Sometimes it’s okay to surf the web all day — you’re learning new things and connecting with people, right? — but other days you need to get some real work done. Maybe you’re on a deadline. Maybe you won’t get paid unless you produce something tangible. Maybe you just want that sense of accomplishment that comes from having moved a project significantly forward.
Here’s a five step process for putting yourself in a productive mood. Modify it to suit your needs and temperament.
1. Shine your sink. Just metaphorically speaking, of course. This idea comes from Marla Cilley, a.k.a. FlyLady, a productivity pundit for the homemaking set. She recommends that her followers start with a shiny sink — it gives a sense of control and motivation with a minimum of effort and time.
When you’re getting ready to do your web work, you need an initiating task like shining your sink that gives you a boost of confidence and a small sense of accomplishment. Choose a task you do every time you start to work — at the beginning of the day, after a lunch break, whenever you’ve gotten distracted — that sets you on track for productivity. You might choose emptying your inbox or straightening your desk. Choose something you can get done in relatively short period of time. Then make sure you keep that sink shiny: keep the inbox empty or the desktop clean.
2. Turn off your email notifier and shut down your email. Don’t worry; you can turn it back on shortly. This tells your email-mad soul that it’s time to do something other than respond obsessively to whatever arrives in your inbox.
3. Declare yourself. Tell your world you’re working. Set your IM presence to unavailable with a description of what you’re working on. If you’re a Twitterer, tell your friends what you’re planning to accomplish. If you have a Tumblelog, write it there. Now you’ve made an external commitment, and, if you set your IM presence appropriately, people will know not to bother you.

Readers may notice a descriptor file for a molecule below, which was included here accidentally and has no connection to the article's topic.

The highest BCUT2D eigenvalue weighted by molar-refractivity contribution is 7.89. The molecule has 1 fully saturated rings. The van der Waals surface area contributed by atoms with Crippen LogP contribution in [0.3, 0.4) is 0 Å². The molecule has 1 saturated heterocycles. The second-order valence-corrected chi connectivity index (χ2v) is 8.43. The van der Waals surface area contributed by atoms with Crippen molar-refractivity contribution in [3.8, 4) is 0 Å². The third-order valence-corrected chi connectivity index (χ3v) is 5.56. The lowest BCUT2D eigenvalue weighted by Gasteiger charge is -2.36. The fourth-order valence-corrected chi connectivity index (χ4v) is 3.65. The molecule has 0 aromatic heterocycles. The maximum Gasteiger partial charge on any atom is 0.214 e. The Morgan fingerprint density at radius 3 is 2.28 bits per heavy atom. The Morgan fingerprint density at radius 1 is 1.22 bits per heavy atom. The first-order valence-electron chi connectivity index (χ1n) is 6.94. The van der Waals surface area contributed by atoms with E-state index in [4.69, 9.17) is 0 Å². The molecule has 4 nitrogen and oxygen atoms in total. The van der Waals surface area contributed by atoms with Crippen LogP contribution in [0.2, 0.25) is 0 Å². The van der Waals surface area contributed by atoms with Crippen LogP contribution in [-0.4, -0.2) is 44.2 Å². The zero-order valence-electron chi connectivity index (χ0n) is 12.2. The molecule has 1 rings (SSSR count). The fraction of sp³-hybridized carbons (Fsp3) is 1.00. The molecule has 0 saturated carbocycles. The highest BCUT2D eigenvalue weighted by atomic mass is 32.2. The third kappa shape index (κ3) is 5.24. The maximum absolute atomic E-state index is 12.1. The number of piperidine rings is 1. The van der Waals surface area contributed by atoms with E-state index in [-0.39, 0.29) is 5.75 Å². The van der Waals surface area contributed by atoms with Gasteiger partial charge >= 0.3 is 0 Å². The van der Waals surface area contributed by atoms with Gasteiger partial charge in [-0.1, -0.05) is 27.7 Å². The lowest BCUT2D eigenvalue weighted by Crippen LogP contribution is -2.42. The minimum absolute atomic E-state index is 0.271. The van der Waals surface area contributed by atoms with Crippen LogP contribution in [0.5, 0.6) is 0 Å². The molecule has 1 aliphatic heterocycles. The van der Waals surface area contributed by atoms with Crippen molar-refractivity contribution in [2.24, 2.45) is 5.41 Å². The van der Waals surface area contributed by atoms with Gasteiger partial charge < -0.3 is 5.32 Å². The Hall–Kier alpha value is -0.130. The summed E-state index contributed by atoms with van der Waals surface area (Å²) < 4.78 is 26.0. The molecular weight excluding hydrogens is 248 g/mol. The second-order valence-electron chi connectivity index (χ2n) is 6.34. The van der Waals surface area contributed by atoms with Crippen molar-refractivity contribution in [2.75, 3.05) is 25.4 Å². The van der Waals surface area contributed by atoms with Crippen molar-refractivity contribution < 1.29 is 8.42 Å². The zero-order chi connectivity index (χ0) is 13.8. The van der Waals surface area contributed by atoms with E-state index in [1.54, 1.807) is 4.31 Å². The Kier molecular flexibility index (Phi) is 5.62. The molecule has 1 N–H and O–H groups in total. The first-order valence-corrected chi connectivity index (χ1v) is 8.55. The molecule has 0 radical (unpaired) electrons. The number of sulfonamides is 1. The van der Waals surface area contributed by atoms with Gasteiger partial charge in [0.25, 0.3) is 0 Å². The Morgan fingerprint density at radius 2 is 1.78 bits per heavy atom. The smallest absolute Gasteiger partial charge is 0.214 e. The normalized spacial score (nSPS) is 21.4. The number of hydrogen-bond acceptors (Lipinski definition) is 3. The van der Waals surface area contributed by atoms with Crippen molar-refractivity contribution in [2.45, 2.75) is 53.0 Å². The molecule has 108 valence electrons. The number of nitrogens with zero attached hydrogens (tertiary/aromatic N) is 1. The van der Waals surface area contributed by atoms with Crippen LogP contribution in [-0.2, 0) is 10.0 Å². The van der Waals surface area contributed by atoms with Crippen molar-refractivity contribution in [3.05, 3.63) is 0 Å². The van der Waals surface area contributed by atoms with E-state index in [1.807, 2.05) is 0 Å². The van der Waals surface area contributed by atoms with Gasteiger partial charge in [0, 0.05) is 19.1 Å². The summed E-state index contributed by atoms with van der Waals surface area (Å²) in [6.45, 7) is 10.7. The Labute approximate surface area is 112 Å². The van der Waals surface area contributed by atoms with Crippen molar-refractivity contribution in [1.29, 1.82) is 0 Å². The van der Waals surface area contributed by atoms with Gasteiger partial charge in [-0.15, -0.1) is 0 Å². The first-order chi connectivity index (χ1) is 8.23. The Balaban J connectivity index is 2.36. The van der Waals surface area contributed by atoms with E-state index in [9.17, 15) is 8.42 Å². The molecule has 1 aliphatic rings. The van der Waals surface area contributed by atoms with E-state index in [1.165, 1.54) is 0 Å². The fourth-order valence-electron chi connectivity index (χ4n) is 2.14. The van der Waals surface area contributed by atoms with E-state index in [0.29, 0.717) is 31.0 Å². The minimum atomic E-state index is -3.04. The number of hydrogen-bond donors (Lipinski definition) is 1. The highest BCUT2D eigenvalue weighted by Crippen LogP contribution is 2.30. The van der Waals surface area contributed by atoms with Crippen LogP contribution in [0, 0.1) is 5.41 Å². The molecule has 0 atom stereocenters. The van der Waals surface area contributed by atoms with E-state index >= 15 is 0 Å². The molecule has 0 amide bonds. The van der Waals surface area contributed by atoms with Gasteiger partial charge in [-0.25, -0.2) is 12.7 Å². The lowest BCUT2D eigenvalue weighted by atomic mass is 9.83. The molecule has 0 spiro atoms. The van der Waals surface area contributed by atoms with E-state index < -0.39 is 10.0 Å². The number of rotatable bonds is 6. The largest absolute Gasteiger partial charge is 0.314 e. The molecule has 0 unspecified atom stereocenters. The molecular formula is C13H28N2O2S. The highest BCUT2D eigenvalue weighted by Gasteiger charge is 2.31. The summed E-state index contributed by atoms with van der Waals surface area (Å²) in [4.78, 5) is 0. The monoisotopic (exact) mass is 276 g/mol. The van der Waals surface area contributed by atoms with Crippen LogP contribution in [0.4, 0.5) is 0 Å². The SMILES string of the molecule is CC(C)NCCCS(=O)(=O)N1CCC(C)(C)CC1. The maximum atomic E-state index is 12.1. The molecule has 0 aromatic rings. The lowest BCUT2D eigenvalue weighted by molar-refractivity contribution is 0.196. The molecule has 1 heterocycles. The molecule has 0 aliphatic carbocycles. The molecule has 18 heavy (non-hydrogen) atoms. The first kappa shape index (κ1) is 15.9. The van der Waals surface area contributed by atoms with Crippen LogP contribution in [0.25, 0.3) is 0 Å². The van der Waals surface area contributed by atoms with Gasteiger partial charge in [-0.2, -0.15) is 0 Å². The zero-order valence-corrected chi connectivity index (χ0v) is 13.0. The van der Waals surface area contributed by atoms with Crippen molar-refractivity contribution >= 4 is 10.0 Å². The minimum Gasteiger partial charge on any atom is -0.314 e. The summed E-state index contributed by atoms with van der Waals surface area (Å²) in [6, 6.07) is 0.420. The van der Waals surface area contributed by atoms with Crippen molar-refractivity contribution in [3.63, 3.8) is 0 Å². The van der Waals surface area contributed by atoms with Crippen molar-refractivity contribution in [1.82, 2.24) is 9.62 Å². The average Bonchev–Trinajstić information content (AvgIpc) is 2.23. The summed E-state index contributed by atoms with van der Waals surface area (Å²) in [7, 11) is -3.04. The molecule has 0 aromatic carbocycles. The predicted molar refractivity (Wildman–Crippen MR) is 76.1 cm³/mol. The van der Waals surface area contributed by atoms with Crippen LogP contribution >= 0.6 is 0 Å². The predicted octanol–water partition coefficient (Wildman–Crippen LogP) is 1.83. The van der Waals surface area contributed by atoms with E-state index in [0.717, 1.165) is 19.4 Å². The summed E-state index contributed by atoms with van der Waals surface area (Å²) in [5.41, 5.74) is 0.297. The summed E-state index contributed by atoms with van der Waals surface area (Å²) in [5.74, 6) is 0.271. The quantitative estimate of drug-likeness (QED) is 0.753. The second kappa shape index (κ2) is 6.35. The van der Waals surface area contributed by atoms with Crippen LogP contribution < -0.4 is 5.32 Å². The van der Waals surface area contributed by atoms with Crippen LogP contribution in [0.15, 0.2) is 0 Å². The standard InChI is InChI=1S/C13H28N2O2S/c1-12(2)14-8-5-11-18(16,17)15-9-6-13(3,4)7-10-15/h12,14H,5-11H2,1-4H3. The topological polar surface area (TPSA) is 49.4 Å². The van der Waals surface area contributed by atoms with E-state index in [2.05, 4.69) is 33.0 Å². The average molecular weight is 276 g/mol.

4. Set the mood with music or other sounds. Which music or other sounds work best to get you in the mood to work will depend on many factors, including your current emotional state, your temperament, and what kind of work you need to get done. Some people like loud, energetic music that motivates. Others do best with ambient tunes like you can find on the Internet radio stations Drone Zone or radioAmbient.
I’ve been experimenting lately with nature sounds as a relaxing cue to work. Suzanne Doucet and Chuck Plaisance have recorded a number of great CDs in this genre. Alternatively, if you need to drown out other sounds like construction across the street or the loud talker in the next cubicle, you could try white noise. You can buy ambient white noise CDs, often marketed for managing insomnia or soothing babies. On the Mac, you can use Blackhole’s Noise application.
5. Start your timer. Seems like every productivity guru I know recommends using a timer for motivation. Merlin Mann of 43Folders suggests eight minute timed procrastination dashes. Gina Trapani of Lifehacker says she used 60 minute work sessions while writing the Lifehacker book. FlyLady recommends 15 minute cleaning increments.
If you have a particularly unpleasant chore ahead of you, set your timer for only five minutes and promise yourself you can take a break afterwards. In bits and bites, you’ll get your work done, and you might even find you want to keep working after the timer rings.
You can use a kitchen timer or set something on your computer. The Mac OS X Egg Timer 2 dashboard widget is pretty cool — it will say a custom phrase when the time goes off like “take a break.” Windows users could try TimeLeft. Or try a free web-based timer.
Now you’re ready to work. If you get off track again or have just taken a break for a cup of tea or coffee, start again at step 1.